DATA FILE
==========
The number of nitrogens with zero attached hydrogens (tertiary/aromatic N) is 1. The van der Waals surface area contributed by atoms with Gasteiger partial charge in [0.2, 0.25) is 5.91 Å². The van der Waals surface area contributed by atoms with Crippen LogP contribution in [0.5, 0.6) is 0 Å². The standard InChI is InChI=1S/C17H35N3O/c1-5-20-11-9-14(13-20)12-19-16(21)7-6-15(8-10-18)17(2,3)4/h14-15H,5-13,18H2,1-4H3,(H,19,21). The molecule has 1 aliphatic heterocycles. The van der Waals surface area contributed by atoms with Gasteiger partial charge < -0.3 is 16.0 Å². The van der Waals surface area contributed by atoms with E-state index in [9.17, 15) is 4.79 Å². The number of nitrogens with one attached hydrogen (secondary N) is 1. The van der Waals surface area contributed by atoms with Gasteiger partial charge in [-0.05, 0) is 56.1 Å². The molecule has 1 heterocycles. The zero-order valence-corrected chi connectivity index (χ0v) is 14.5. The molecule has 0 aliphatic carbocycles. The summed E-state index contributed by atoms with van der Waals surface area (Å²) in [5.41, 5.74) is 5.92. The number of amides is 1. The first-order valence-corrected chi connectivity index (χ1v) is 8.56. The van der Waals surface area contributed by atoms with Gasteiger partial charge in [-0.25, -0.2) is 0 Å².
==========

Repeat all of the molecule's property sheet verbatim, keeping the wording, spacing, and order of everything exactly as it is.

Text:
The number of nitrogens with zero attached hydrogens (tertiary/aromatic N) is 1. The van der Waals surface area contributed by atoms with Gasteiger partial charge in [0.2, 0.25) is 5.91 Å². The van der Waals surface area contributed by atoms with Crippen LogP contribution in [0.5, 0.6) is 0 Å². The standard InChI is InChI=1S/C17H35N3O/c1-5-20-11-9-14(13-20)12-19-16(21)7-6-15(8-10-18)17(2,3)4/h14-15H,5-13,18H2,1-4H3,(H,19,21). The molecule has 1 aliphatic heterocycles. The van der Waals surface area contributed by atoms with Gasteiger partial charge < -0.3 is 16.0 Å². The van der Waals surface area contributed by atoms with E-state index in [9.17, 15) is 4.79 Å². The number of nitrogens with one attached hydrogen (secondary N) is 1. The van der Waals surface area contributed by atoms with Gasteiger partial charge in [-0.05, 0) is 56.1 Å². The molecule has 1 heterocycles. The zero-order valence-corrected chi connectivity index (χ0v) is 14.5. The molecule has 0 aliphatic carbocycles. The summed E-state index contributed by atoms with van der Waals surface area (Å²) in [5.41, 5.74) is 5.92. The number of amides is 1. The first-order valence-corrected chi connectivity index (χ1v) is 8.56. The van der Waals surface area contributed by atoms with Gasteiger partial charge in [-0.25, -0.2) is 0 Å².